• N: Nonjudgment. I can struggle and fall
apart without being judged by you. Conversely, you can struggle and fall apart, and
I will not judge you.
• G: Generosity. Our relationship is only a
trusting one if you can assume the most
generous things about my words, intentions, and behaviors, and then check in
with me if I screw up. You trust that I
would want to know if I said something,
forgot something, or did something
that was not in keeping with our trust.
By mutually listening and sharing, our
trust grows stronger.
TRUST IS A TALL ORDER
Trust is the foundation of any relationship,
whether personal or organizational. Within
teams, members will have higher self-esteem
and be more productive if there is trust. They
will also be happier. Building trust is a process
of showing up every day holding yourself to
the higher standard of BRAVING. Breaking
trust down enables us to talk about it and
also to hold a mirror up to ourselves, 1 to look
back with fearless introspection to see if we
are meeting the criteria for trust.
Trust cannot be mandated, and it cannot
be forced. It can be hard to build and easy to
break. Like fine bone china, once shattered,
it is difficult, if not impossible, to put back
together. Trust must be handled with care. It
needs to be guarded and built in the small
things, so that each team member realizes
that when the big need arises, trust is there.
Leading teams as a creative change facilitator, my role is to inspire others to want to
change and grow. It is not easy to change, and
unless we see the benefits that change brings
to us personally, we will resist change. I need
to help the leadership team that I am working
with understand both the personal and professional benefits of becoming a cohesive
team. And the benefits are both professional
and personal! When we grow in one aspect
of our character, we grow in others. If we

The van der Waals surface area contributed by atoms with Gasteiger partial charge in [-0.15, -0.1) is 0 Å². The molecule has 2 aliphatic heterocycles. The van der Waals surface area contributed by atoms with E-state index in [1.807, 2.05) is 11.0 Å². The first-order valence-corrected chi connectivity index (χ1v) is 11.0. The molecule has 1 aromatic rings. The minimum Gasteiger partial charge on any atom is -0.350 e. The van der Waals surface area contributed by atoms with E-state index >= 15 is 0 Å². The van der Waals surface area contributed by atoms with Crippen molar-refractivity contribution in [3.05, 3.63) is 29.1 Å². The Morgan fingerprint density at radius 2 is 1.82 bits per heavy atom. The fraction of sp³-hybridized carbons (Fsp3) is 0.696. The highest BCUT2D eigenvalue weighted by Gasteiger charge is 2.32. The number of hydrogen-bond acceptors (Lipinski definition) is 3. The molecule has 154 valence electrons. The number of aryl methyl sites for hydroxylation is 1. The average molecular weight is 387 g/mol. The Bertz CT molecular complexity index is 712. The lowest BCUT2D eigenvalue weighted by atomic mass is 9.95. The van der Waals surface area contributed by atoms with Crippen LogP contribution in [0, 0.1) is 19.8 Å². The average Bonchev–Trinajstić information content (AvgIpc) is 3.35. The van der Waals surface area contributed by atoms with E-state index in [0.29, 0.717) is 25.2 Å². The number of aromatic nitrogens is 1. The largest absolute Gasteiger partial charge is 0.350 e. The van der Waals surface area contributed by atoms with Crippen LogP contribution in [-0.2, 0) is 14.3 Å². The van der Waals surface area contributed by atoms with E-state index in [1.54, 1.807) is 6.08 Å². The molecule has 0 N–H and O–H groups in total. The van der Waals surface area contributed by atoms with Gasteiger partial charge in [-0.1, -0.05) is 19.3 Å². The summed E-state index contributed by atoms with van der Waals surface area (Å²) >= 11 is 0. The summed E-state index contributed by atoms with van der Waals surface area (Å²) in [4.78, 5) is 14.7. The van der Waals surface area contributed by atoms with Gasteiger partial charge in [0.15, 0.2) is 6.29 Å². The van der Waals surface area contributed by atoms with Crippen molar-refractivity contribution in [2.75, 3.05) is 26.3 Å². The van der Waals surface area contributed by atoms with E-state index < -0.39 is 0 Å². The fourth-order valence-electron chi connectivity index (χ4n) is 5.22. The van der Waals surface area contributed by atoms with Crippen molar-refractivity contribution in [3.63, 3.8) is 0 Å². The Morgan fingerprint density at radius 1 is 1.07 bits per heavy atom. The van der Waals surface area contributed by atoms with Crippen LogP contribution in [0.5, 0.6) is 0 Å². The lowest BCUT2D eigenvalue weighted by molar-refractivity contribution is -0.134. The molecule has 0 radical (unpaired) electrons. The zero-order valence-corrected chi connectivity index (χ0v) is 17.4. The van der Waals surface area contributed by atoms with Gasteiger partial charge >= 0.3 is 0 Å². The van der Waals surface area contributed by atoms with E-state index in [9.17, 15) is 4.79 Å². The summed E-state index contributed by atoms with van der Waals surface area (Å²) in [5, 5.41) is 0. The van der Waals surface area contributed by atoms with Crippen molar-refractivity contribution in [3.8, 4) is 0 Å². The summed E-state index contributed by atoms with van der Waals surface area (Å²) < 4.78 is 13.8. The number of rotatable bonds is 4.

become more creative, empathetic, focused,
and better communicators in our professional
lives, we cannot help but be more effective in
our private lives. We cannot separate the skill
from the person.
Time will reveal if this leadership team will
become cohesive, but I feel confident success
will be achieved. Every team member’s heart
charting. (The standard is that every adult
patient should have a periodontal evaluation
once per year.) The patient has an 8 mm
pocket at the distal of No. 29, but nobody has
detected it. Allowing this disease process to
continue without informing the patient is
supervised neglect. Nobody has detected
what should be glaringly evident because a
key component of care has been neglected,
i.e., periodontal charting.
In the past I’ve witnessed most, if not all,
of what you’ve described in your question in
one office or another. I was hired to do a job,
just like my coworkers, and I was responsible
for my job. So, if my coworkers were breaking
rules, I had two choices—call it to their attention, or mind my own business. I never
wanted to occupy the role of office police, so
most of the time I just tried to do my job to
the best of my ability, including keeping OSHA
rules and adhering to ethical treatment planning for my patients.
It can be overwhelming and frustrating to
work in an office with multiple problems.